Fintan continues: ‘I’ve been teaching almost 40 years now, and children who I’ve taught, I met them again as teenagers, I met them again in their twenties, I’ve met them in their thirties and forties, I’ve even met them in their fifties. I’m teaching children whose grandchildren I’ve taught. It always interests me to see how these children have gone on in their lives, and to recall myself my memories of them as children and to delight in their flourishing and in their successes, and to think sympathetically of them in their various tragedies and things like that too. So I suppose the two characters are born out of that engagement in teaching that I’ve had, but I hasten to add they’re fictional characters, they’re not parodies of anybody or anything like that.
‘I’ve been writing for some time, and in particular I’ve been published academically, so I have had articles and I do conferences and things like that, so this is my first venture into fiction. I just thought with fiction you need to write about the world you know about, and I do find in my background, which would be schools and education and teachers and teacher training and parents and families, I do find that a very interesting backdrop and microcosm for story and for highlighting various issues and thinking them through and that kind of thing.’
The Balbriggan Educate Together principal concludes: ‘There’s a lot in it too about schools and education and what schools can try to achieve, and what schools can do in terms of developing children’s sense of citizenship, about being good citizens in this new society, and there’s a lot in it about teaching in those environments and about being a school principal in such an environment and about inclusion and things like that.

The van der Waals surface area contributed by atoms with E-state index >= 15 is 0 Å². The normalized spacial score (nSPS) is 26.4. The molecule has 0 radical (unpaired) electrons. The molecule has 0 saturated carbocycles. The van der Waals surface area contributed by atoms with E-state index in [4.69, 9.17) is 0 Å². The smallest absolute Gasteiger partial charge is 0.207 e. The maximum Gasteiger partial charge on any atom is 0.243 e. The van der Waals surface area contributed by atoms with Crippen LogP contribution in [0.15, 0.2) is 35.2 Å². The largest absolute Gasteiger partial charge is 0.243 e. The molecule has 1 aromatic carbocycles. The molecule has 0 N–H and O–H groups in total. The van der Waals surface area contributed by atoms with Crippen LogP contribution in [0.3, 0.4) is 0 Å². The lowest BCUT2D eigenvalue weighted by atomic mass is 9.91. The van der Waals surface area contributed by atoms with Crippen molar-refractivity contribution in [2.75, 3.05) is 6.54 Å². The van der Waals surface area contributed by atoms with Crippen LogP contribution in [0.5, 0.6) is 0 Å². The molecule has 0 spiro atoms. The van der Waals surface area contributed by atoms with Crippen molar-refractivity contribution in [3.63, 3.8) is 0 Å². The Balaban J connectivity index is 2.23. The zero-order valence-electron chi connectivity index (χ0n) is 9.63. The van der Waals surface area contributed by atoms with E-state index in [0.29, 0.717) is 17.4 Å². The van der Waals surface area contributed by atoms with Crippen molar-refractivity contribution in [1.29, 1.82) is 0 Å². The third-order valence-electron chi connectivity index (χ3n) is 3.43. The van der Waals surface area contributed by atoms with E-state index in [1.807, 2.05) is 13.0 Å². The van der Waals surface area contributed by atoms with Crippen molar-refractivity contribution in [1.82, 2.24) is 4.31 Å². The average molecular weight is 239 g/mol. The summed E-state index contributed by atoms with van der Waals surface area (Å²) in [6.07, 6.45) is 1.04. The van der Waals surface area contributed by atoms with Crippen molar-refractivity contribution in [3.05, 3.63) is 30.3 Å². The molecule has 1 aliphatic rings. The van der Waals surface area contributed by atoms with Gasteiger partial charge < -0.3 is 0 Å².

‘Schools are places where all of these tensions develop and can often be sources of resolution or sources of conflict, sometimes in the same day. John Dewey, the American education philosopher, he says that schools are perhaps the ultimate microcosm of society, and I would hope that this would be the kind of book that portrays that.’
Fintan is now working on a second novel, also with an educational theme, this time with a female principal. This character comes to the understanding, Fintan explains, that she will never have children of her own, and the novel focuses on the struggle she has with caring for other people’s children while knowing she will never be a parent herself.
Fintan writes from a place of knowledge and compassion, with a deep understanding of the struggles we face as a society, and how it all has roots in the classroom. He has managed in his writing to convey the unwillingness of some to adapt to change, and to embrace others into our community In this, there are great lessons to be learned.